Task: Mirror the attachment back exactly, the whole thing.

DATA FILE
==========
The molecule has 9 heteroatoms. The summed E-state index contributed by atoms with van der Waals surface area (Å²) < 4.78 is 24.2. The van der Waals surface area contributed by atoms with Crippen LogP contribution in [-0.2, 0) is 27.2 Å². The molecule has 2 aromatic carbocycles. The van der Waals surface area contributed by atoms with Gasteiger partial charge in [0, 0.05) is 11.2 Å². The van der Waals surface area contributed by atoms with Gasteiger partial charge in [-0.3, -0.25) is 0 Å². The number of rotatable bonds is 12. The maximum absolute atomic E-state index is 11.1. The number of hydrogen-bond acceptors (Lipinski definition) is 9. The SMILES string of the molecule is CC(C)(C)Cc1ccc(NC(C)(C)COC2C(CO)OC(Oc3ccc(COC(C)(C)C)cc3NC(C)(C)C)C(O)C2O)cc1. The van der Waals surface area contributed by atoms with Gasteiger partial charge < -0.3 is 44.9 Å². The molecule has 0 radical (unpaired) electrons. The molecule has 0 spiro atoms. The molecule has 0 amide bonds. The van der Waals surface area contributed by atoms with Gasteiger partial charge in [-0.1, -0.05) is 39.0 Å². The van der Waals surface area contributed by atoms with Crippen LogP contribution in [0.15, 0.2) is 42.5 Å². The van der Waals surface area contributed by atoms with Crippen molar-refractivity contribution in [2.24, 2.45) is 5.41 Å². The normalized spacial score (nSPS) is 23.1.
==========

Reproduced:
The molecule has 9 heteroatoms. The summed E-state index contributed by atoms with van der Waals surface area (Å²) < 4.78 is 24.2. The van der Waals surface area contributed by atoms with Crippen LogP contribution in [-0.2, 0) is 27.2 Å². The molecule has 2 aromatic carbocycles. The van der Waals surface area contributed by atoms with Gasteiger partial charge in [0, 0.05) is 11.2 Å². The van der Waals surface area contributed by atoms with Gasteiger partial charge in [-0.3, -0.25) is 0 Å². The number of rotatable bonds is 12. The maximum absolute atomic E-state index is 11.1. The number of hydrogen-bond acceptors (Lipinski definition) is 9. The SMILES string of the molecule is CC(C)(C)Cc1ccc(NC(C)(C)COC2C(CO)OC(Oc3ccc(COC(C)(C)C)cc3NC(C)(C)C)C(O)C2O)cc1. The van der Waals surface area contributed by atoms with Gasteiger partial charge < -0.3 is 44.9 Å². The molecule has 0 radical (unpaired) electrons. The molecule has 0 spiro atoms. The molecule has 0 amide bonds. The van der Waals surface area contributed by atoms with Gasteiger partial charge in [-0.1, -0.05) is 39.0 Å². The van der Waals surface area contributed by atoms with Crippen LogP contribution in [0.15, 0.2) is 42.5 Å². The van der Waals surface area contributed by atoms with Crippen molar-refractivity contribution in [2.24, 2.45) is 5.41 Å². The normalized spacial score (nSPS) is 23.1.